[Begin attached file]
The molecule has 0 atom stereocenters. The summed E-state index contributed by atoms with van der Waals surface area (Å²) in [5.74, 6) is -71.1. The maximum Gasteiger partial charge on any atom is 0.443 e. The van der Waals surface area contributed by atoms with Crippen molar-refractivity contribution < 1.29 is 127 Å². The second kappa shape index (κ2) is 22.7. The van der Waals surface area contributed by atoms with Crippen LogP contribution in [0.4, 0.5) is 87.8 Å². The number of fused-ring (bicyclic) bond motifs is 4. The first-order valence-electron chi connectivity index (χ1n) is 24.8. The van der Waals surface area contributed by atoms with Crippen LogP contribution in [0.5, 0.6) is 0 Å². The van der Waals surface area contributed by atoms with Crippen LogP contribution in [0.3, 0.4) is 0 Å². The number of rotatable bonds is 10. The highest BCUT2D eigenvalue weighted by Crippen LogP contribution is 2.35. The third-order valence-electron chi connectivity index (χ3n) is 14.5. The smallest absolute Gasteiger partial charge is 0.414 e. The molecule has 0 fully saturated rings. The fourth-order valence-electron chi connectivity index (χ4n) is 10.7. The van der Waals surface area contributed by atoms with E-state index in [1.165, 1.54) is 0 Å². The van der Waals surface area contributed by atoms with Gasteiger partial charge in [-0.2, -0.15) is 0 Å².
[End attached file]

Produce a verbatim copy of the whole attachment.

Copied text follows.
The molecule has 0 atom stereocenters. The summed E-state index contributed by atoms with van der Waals surface area (Å²) in [5.74, 6) is -71.1. The maximum Gasteiger partial charge on any atom is 0.443 e. The van der Waals surface area contributed by atoms with Crippen molar-refractivity contribution < 1.29 is 127 Å². The second kappa shape index (κ2) is 22.7. The van der Waals surface area contributed by atoms with Crippen LogP contribution in [0.4, 0.5) is 87.8 Å². The number of fused-ring (bicyclic) bond motifs is 4. The first-order valence-electron chi connectivity index (χ1n) is 24.8. The van der Waals surface area contributed by atoms with Crippen LogP contribution in [0.5, 0.6) is 0 Å². The van der Waals surface area contributed by atoms with Crippen LogP contribution in [0.3, 0.4) is 0 Å². The number of rotatable bonds is 10. The highest BCUT2D eigenvalue weighted by Crippen LogP contribution is 2.35. The third-order valence-electron chi connectivity index (χ3n) is 14.5. The smallest absolute Gasteiger partial charge is 0.414 e. The molecule has 0 fully saturated rings. The fourth-order valence-electron chi connectivity index (χ4n) is 10.7. The van der Waals surface area contributed by atoms with E-state index in [1.165, 1.54) is 0 Å². The van der Waals surface area contributed by atoms with Gasteiger partial charge in [-0.2, -0.15) is 0 Å².